Why is my dog urinating inside?
If you own a dog, you have most likely experienced the not so joyful moment when your dog has an accident indoors. Accidents can happen, but what do you do when it begins to happen more often or all the time? Unfortunately, a lot of owners face this problem, and solutions can be hard to come by. To adequately address this problem you first need to understand what might be causing it. Once you figured the reason, you can then work to solve the problem. This article will be addressing middle-aged dogs, meaning we are not covering young puppies or senior/aging dogs. These two age groups have accidents in the home for very different reasons.
For all other dogs (not puppies or senior dogs) a majority of indoor accidents can fall into two categories, medical or behavioral. Let's explore both.
If your dog is peeing in the house and showing additional symptoms of illness, consult your veterinarian. Several potentially serious medical conditions may be causing urinary accidents, including:
1. Urinary Tract Infections (UTI)
2. Cushing's disease
3. Kidney disease
5. Hormonal imbalances
6. Prostata disorders
7. Spinal Injuries
8. Certain Tumors
9. Side Effect of Medication
10. Dietary problems
*Treatment will depend on the diagnosis.
Behavioral reasons:If you do not own a pup or senior dog, and your dog has had a recent medical check-up but still experiencing inappropriate urinating the problem may be behavioral.
1) Submissive or excitement urination - These two specific types of house soiling, submissive and excitement urination, differ from most other forms of house soiling in that the dog has little control over their elimination. Dogs that urinate submissively are trying to appease someone they see as "socially dominant" and to escape being punished. Submissive dogs pee when they're greeted, when someone approaches, or when there's a history of rough treatment or punishment after inappropriate peeing. This behavior is often common in rescued dogs as well as shy, anxious, and timid dogs.
Submissive urination occurs when a person approaches, reaches out, stands over them or attempts to punish the dog physically. The dog not only urinates but also may show other signs of submission such as ears back, retraction of lips, avoidance of eye contact, and cowering. Although this problem can be seen in dogs of any age, submissive urination is most commonly seen in puppies and young female dogs. Owner intervention in the form of verbal reprimands or punishment only serves to aggravate the problem by making the dog act more submissive, which leads to further urination. When it comes to overexcitement, there are no signs of submissive behavior, but quite the opposite—his tail is wagging, he’s jumping, etc. In these instances the dog it simply so excited that it momentarily loses control of her bladder.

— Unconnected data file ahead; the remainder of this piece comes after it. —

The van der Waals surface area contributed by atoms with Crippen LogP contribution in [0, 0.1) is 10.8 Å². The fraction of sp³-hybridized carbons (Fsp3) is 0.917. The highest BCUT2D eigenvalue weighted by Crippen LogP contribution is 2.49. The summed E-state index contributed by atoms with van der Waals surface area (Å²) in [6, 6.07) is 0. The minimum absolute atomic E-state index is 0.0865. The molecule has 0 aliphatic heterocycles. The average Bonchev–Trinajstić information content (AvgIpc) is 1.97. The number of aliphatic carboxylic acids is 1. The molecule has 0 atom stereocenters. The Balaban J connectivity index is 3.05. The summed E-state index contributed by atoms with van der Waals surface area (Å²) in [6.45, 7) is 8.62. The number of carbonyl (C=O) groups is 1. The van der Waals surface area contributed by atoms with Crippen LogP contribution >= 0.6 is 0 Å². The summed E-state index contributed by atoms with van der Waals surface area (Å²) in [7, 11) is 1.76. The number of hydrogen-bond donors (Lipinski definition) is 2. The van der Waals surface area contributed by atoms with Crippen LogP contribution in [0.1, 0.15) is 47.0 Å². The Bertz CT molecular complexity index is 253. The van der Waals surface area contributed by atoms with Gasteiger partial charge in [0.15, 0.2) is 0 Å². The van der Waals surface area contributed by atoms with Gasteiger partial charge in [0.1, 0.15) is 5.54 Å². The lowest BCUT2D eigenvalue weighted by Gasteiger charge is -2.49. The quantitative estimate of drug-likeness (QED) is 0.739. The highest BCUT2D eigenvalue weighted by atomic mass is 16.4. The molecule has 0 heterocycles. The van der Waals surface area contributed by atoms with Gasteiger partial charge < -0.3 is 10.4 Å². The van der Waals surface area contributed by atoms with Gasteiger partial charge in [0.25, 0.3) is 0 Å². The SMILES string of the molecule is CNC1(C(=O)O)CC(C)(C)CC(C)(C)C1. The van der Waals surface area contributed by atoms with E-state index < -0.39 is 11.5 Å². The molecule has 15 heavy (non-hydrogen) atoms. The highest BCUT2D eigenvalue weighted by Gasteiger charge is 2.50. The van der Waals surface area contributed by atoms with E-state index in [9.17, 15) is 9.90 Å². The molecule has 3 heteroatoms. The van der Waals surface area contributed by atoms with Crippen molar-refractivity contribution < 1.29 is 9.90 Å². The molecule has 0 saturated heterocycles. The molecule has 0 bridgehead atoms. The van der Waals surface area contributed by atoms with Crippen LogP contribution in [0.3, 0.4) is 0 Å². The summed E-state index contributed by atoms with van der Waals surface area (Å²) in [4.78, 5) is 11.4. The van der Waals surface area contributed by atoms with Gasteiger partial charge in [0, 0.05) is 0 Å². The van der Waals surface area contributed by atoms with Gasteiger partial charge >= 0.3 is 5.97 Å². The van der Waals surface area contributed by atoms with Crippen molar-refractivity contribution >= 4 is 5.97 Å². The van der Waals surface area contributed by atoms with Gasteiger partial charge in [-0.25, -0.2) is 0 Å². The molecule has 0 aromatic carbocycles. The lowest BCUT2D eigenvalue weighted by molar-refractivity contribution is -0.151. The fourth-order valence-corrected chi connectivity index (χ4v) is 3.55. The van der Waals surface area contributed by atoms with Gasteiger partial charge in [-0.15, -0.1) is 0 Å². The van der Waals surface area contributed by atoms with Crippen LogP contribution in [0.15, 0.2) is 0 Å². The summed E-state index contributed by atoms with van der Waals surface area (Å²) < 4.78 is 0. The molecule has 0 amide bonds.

2) Stressful urination - Commonly appears when your dog experiences high levels of stress. Stress can be perceived differently by our furry friends, below is a list of everyday situations that add significant levels of stress to your pet:
• Adding a new pet to the household.
• The addition of a new baby to the household
• Death in the family or someone going away
• Construction work going on in the home
• Change in the owner’s household routines.
• Changes in the neighborhood like a new dog moving in.
• Loud noises, running engines (think blender, juicer, vacuum, etc.)
• New Home
3) Anxiety - If your dog is peeing in the house when left home alone, you may be dealing with separation anxiety. Dogs are social animals that thrive in the company of others. They often struggle with fear, confusion, and stress when separated from those they love.
Separation anxiety can be mild, with symptoms like shaking, whimpering and house soiling; or severe, where dogs bark hysterically, attempt to run away, or cause damage to your home.
4) Marking territory - Even house trained dogs may show this kind of behavior. Marking is the way dogs tell other dogs "Hey! I was here and this is mine." By lifting their leg they try to mark spots as high as possible to appear bigger to other dogs that come around. This behavior can be shown if other dogs come to your home, if you take your dog to a friend's home, if you change your dogs' environment, etc.
Now that we have covered some of the basics of indoor urination, you can hopefully begin looking for a solution that best address your pests specific issues. Before doing anything else, make sure to take your dog to the veterinarian to rule out any medical causes for the inappropriate urination. If you feel your pet is exhibiting behavioral issues, it would be best to include some professional to help.
- Mar 17, 2019
- in Pet Blog